For those who are in a hurry today, the bottom line is that Japan is in serious trouble right now and is a top candidate to be the next black swan. Here are the elements of difficulty that concern me the most, each one serving to reduce Japan's economic and financial stability:
- The total shutdown of all 54 nuclear plants, leading to an energy insufficiency
- Japan's trade deficit in negative territory for the first time in decades, driven largely by energy imports
- A budget deficit that is now 56% larger than revenues (!!)
- Total debt standing at a whopping 235% of GDP
- A recession shrinking Japan's economy at an annual rate of 2.3%
- Renewed efforts underway to debase the yen
As I wrote a shortly after the earthquake in March 2011, Japan is facing an economic meltdown. If it is not careful, it may well face a currency meltdown, too. These things take time to play out, but now almost exactly a year after the devastating earthquake of 2011, the difficulties for Japan are mounting -- as expected.
- U.S. Postal Service to Cut 35,000 Jobs as Plants Are Shut (BBG) -Expect one whopper of a seasonal adjustment to compensate
- European Banks May Tap ECB for $629 Billion Cash (Bloomberg) - EURUSD surging as all ECB easing now priced in; Fed is next
- Madrid presses EU to ease deficit targets (FT)
- Greek Parliament Approves Debt Write-Down (WSJ)
- Mentor of Central Bankers Fischer Rues Complacency as Economy Accelerates (Bloomberg)
- Draghi Takes Tough Line on Austerity (WSJ)
- European Banks Hit by Losses (WSJ)
- Moody's: won't take ratings action on Japan on Friday (Reuters)
- Athens told to change spending and taxes (FT)
After months (it seems like years) of trying to avoid a CDS Credit Event, it looks like one is inevitable. The Greek 5 year CDS is at least 70 bid which may be the highest ever. The game plan seems to be that Greece will put in retroactive CAC laws. The PSI will come in below 100%. Greece will trigger the CAC clauses on the Greek bonds, and we will get 100% participation in all those bonds, and we will get a Credit Event. The interesting part is that depending on what they manage to do with English law bonds, the only bonds outstanding (not in the hands of the central bank only bonds, and troika loans) will be the new bonds. If they start CAC’ing each bond, it is possible that there will be no existing bonds outstanding left. Settlement would be based on the new bond (yes, ISDA has a Sovereign Restructured Deliverable Obligation clause – Section 2.16 of the definitions). With the amortization schedule in place (and not including any value attributable to the GDP strippable warrants), I get that the new bonds would trade at 30% of par with a yield of just over 13%. I would be careful paying up for CDS here, because settlement will be against these new bonds, not existing bonds if every old bond is CAC’d. And given the attitude out of Greece late yesterday, and harsh IMF demands, we may well see that.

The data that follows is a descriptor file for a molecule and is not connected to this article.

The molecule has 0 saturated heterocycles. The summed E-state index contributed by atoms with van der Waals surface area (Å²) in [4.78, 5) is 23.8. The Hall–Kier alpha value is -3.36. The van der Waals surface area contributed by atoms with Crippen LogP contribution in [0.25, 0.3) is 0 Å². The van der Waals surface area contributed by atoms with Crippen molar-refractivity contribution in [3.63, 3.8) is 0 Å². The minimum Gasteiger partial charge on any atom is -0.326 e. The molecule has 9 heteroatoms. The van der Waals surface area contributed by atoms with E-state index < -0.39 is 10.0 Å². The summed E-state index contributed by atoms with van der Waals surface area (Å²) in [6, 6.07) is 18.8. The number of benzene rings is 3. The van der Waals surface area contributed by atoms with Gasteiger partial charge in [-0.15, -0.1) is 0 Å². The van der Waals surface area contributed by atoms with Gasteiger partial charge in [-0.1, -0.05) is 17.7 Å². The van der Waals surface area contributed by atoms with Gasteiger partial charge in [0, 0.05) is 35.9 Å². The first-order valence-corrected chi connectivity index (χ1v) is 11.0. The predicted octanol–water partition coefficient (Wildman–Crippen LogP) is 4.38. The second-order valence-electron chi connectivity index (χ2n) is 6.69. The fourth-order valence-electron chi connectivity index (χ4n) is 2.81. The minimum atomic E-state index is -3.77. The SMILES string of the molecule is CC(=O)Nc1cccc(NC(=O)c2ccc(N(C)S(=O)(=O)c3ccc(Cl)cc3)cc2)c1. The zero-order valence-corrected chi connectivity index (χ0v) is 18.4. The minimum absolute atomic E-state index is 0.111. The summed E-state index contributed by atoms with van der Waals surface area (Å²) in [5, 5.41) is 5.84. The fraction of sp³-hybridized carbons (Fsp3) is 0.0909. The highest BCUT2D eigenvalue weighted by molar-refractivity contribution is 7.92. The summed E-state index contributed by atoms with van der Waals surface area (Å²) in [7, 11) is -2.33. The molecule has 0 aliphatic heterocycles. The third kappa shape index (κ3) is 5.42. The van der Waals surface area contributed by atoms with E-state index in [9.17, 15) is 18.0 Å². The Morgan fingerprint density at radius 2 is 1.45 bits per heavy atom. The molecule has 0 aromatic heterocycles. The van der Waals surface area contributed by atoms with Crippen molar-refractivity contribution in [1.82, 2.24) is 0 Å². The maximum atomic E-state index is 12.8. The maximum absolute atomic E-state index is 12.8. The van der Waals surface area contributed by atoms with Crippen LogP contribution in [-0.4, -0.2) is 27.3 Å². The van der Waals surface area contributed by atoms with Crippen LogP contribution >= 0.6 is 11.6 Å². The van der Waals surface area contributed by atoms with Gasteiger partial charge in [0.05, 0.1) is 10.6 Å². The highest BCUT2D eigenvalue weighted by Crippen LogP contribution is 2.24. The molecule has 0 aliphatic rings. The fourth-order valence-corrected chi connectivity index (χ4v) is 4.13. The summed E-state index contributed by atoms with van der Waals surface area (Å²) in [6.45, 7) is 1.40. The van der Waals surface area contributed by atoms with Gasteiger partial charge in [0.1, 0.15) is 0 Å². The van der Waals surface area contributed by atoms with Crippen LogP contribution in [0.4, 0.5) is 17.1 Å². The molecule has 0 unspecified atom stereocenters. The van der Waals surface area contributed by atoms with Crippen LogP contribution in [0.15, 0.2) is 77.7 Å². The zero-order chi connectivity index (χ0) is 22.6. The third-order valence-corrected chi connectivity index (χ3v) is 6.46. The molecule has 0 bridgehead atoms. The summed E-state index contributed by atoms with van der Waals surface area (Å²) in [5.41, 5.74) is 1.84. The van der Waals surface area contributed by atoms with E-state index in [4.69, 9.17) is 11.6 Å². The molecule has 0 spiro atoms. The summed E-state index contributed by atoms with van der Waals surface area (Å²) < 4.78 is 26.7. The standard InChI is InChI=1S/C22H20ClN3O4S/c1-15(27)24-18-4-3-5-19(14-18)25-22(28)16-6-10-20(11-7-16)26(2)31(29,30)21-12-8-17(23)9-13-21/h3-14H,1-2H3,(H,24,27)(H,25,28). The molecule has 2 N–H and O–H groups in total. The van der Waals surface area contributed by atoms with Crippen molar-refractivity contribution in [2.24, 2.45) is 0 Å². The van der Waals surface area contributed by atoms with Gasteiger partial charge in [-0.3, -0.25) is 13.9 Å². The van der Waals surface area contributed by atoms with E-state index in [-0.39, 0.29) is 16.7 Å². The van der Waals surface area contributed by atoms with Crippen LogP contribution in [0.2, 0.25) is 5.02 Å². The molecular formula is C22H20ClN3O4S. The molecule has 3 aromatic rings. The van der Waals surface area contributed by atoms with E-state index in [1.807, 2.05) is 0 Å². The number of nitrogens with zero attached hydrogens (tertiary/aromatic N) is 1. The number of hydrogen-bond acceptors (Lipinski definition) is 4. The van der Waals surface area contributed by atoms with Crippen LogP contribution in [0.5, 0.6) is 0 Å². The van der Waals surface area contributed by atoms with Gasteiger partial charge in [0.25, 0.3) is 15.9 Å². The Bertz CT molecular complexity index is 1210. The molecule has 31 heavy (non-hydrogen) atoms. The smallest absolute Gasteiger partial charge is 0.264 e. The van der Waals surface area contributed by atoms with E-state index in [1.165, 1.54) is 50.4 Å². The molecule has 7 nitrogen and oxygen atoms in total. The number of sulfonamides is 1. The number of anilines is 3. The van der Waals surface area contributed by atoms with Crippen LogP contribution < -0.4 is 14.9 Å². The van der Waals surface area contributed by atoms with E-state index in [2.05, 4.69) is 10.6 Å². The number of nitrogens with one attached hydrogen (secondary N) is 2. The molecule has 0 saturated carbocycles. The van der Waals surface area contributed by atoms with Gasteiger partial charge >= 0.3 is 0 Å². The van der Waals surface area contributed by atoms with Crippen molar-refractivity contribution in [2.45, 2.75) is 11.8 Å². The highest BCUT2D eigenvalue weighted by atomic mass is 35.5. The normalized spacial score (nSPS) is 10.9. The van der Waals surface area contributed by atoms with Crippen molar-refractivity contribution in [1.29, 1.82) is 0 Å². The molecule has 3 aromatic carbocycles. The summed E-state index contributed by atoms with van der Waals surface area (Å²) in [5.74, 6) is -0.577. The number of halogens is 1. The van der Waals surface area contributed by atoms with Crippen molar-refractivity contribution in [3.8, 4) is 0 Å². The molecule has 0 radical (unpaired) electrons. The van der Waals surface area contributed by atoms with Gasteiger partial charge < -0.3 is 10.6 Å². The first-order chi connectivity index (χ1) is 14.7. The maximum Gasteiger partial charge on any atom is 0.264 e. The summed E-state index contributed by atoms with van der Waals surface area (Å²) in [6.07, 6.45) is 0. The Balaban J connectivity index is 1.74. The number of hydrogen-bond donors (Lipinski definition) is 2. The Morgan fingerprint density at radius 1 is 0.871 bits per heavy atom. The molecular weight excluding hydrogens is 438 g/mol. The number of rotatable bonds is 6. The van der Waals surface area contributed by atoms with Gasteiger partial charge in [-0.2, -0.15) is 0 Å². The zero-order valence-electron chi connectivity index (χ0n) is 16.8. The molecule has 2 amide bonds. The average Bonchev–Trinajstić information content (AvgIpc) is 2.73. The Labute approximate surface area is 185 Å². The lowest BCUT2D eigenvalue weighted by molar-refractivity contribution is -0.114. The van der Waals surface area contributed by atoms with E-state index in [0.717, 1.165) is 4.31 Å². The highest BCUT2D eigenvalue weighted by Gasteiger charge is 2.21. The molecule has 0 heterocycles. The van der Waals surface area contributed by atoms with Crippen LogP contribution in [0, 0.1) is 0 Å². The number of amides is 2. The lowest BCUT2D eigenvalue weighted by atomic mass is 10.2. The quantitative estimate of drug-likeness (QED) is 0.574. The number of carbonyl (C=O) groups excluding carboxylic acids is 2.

While all eyes are on Europe and its Greek farce, Japan is advancing at an inexorable pace...
Are we really in an economic recovery or is it a figment of the Fed's quantitative easing? This will be the biggest factor in the 2012 elections.
In his best Lewis Black impression, TrimTabs CEO Charles Biderman succinctly destroys the 'growth' myth behind Obama's budget plan as nothing but a handout and money-printing exercise in futility and drain-circling. Based on the $3.8tn budget plan, the TrimTabs truth-seeker notes that current government tax revenues are about $2.4tn, and growing at no more than $100bn each year, making the math surprisingly simple - we spend around $300bn per month and receive only $200bn with the missing $100bn to pay for the US government's largesse (income shortfall) coming from - 'printing money'. The spin is, of course, that revenues will somehow magically start to grow faster than spending and shrink the budget deficit. With take home pay at $6.3tn for everyone who pays taxes, up $300-400bn from the 2009 low, but still well below the $7.1tn rate from early 2008; Biderman's consternation at the self-hypnosis that a $200bn tax increase in an economy where take-home pay has been growing by only $100bn per year will somehow create anything other than slow-growth at best (or more likely contraction) is palpable. This slow- or no-growth will mean less tax revenue and more spending on safety-nets and thus the Sausalito-savant factually points out that most people do not realize that government spending is simply giving people money whether they do anything useful with it or not and still the governments of the US, Japan, and Europe want us to believe that our economies will grow faster if we keep taking more money from the workers and give that money to the government.